The purpose of this study was to determine if practice in written retellings that focused on the structural framework of narratives, would enhance second grader's writing development as tested by the TOWL-2. This investigation used a Multiple Analysis of Variance procedure to examine the interaction effect of Teaching style (Traditional / Skill Based or Language / Whole Language based) and the use of a written retelling strategy to teach grammar. The questions to be discussed are:
1) Do students who are taught reading using the written retelling strategy score better on the Test of Written Language--2 (TOWL-2) over students that were not taught using this strategy.
2) Does the teaching style (Traditional / Skill Based or Language / Writing Process based) have an effect on the test scores on the TOWL-2
3) Is there an interaction between these two independent variables. In other words does the written retelling strategy work better in a traditional classroom or a language based classroom?
The study involved a total of 118 children from four writing process and four traditional classrooms. The classes were randomly assigned to treatment and control groups so that there were 2 traditional classrooms and 2 writing process classrooms in each of the control and treatment groups. A written retelling instructional strategy was conducted with the treatment groups over a 12-week period. Prescores and postscores on the Test of Written Language-2 were analyzed by using a multiple analysis of variance (MANOVA).
All the subtests except the Thematic Maturity test show a significant interaction effect between teaching style and the written retelling approach to teaching reading and writing. These interactions, along with the individual results for each classroom and independent variable suggest that written retelling cannot be used as a piecemeal ready made activity that teachers can use in their classrooms. Instead the teacher must use this method as pan of an overall paradigm shift toward a more writing centered classroom. The MANOVA results show that the traditional classrooms using the written retelling strategy did not show significant gains over the traditional classrooms that was a control group. Therefore the written retelling strategy in this environment was not particularly effective. However, The Literature based / whole language classrooms that used the written retelling strategy did show a significant improvement over the control group. This is the basis for the interaction effect of teaching style and written retelling. Written retelling strategies tend to work best in a literature / whole language based classroom.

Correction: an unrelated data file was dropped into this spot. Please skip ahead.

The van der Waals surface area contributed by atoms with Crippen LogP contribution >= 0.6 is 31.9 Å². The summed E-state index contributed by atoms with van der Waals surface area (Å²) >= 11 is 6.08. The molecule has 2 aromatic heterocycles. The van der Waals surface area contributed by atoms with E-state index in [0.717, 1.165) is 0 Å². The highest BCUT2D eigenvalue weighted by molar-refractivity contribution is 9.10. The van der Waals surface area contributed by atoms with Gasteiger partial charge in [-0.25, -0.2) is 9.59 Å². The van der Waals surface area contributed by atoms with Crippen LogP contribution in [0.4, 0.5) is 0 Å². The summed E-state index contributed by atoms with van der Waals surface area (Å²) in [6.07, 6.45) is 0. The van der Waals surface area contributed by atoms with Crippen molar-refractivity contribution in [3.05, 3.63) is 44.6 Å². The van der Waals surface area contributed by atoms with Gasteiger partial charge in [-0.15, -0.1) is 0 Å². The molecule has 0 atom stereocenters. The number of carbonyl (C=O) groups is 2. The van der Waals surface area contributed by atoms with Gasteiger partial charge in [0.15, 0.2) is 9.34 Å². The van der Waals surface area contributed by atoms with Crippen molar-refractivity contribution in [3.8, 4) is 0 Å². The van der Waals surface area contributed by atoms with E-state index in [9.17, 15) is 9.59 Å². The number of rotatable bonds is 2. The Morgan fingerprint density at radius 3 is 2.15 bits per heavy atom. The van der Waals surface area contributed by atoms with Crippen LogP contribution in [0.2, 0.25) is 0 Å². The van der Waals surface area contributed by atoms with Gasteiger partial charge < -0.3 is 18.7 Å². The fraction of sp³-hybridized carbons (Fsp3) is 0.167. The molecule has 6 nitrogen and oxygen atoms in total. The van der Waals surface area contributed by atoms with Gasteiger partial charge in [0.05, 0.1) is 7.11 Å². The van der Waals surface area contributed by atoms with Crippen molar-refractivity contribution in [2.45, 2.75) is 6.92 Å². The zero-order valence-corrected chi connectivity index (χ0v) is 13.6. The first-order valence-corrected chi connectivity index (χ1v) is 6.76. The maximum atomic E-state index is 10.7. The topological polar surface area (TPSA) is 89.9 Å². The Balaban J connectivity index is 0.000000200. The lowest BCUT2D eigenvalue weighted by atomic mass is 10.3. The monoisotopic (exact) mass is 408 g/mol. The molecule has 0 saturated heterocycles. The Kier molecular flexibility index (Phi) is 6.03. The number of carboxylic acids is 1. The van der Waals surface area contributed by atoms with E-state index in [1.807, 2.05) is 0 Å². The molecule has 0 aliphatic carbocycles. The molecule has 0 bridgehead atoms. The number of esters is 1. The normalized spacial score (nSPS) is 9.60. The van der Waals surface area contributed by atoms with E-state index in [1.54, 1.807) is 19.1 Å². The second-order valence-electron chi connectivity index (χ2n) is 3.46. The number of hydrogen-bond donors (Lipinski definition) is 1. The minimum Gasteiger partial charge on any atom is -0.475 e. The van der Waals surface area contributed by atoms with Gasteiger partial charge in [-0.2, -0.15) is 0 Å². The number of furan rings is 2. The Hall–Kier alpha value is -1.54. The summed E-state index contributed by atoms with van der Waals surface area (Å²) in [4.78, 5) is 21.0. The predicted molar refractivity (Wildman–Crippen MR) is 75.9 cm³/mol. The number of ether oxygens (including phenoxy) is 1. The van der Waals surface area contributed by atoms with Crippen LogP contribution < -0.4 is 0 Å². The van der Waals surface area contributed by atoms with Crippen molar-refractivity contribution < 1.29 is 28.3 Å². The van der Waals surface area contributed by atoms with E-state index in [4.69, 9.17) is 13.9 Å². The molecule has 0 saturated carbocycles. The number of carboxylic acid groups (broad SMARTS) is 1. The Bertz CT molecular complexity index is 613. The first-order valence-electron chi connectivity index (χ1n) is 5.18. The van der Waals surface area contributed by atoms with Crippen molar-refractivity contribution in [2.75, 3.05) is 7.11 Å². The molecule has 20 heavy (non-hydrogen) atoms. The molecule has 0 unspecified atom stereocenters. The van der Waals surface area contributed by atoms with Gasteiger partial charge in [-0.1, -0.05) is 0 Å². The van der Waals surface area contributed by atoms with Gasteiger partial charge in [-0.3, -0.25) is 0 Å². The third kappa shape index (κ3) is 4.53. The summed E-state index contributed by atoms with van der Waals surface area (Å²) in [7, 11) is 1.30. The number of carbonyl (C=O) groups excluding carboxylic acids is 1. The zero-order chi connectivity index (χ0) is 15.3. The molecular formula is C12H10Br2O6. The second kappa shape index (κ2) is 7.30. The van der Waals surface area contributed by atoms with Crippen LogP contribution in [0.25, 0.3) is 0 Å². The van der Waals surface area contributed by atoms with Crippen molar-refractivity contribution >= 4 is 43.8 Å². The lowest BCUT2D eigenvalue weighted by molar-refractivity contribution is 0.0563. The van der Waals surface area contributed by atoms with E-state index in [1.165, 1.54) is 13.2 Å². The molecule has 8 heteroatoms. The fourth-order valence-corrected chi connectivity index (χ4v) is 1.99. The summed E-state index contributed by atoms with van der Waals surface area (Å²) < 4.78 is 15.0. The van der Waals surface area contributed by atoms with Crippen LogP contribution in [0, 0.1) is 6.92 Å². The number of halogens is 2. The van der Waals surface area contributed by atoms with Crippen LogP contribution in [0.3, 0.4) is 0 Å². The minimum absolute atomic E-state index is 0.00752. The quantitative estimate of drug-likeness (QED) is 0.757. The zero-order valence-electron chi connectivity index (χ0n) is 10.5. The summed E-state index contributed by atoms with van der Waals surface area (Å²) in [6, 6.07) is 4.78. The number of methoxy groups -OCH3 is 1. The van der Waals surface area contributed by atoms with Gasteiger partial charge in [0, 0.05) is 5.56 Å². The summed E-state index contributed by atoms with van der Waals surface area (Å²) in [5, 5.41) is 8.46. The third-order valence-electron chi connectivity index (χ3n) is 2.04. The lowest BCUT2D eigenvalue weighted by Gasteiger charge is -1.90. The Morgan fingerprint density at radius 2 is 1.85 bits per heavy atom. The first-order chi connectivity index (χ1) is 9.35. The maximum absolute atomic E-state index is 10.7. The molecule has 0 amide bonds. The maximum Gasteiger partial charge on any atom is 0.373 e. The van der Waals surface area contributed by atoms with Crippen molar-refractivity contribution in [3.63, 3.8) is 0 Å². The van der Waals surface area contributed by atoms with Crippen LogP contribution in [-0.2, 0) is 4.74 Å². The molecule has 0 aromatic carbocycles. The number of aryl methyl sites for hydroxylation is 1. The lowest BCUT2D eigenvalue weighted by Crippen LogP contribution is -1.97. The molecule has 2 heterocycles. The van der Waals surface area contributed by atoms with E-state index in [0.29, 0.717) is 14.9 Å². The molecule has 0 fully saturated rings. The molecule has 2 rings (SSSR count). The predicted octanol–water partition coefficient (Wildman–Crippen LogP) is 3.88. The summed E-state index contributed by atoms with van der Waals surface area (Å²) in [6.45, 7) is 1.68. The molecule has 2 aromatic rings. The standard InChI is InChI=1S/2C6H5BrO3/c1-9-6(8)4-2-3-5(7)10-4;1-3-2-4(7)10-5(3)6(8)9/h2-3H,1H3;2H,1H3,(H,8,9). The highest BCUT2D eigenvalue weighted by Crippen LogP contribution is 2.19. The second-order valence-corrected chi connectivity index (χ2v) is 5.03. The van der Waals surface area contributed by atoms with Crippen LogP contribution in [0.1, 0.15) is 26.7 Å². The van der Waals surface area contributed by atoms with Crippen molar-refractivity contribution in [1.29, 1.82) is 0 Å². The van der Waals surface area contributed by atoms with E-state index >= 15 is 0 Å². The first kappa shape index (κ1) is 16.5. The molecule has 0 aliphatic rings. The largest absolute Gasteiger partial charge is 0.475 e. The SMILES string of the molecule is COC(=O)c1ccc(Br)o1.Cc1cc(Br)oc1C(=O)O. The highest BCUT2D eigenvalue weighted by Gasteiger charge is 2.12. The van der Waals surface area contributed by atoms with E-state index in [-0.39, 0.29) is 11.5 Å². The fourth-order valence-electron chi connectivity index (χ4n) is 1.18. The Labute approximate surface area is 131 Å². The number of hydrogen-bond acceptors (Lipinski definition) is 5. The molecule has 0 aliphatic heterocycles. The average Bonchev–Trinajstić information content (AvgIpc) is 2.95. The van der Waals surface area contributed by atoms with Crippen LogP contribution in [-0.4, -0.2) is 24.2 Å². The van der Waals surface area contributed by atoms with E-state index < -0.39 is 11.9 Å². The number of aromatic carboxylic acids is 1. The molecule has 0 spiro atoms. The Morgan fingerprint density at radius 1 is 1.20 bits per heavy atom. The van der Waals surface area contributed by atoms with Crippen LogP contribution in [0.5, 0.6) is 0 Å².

Because of the major paradigm shift in the field of literacy, new questions concerning children's writing development have emerged. A recent study by the National Assessment of Educational Progress (1990) reported one-half of the children in America were not able to write an adequate response to writing assignments that involved a variety of genres. Further evidence indicates that many teachers focus on the mechanics of grammar and correct spelling with little or no time spent on the actual writing process itself.
As educators seek to use more strategies that support children's natural writing development, written retellings are suggested. Written retellings are viewed as a practical instructional strategy (Brown & Cambourne, 1987). Although there are only a few studies that investigated retellings as an instructional strategy for writing development, they showed positive results (Gambrell et al., 1985;Gambrell et al., 1991; Morrow, 1985. According to Morrow (1985), there is a need for further research to determine the significance of using written retellings to enhance children's writing development.
The purpose of this study was to determine if practice in written retellings that :focused on the structural framework of narratives, would enhance second grader's writing development as tested by the TOWL-2. …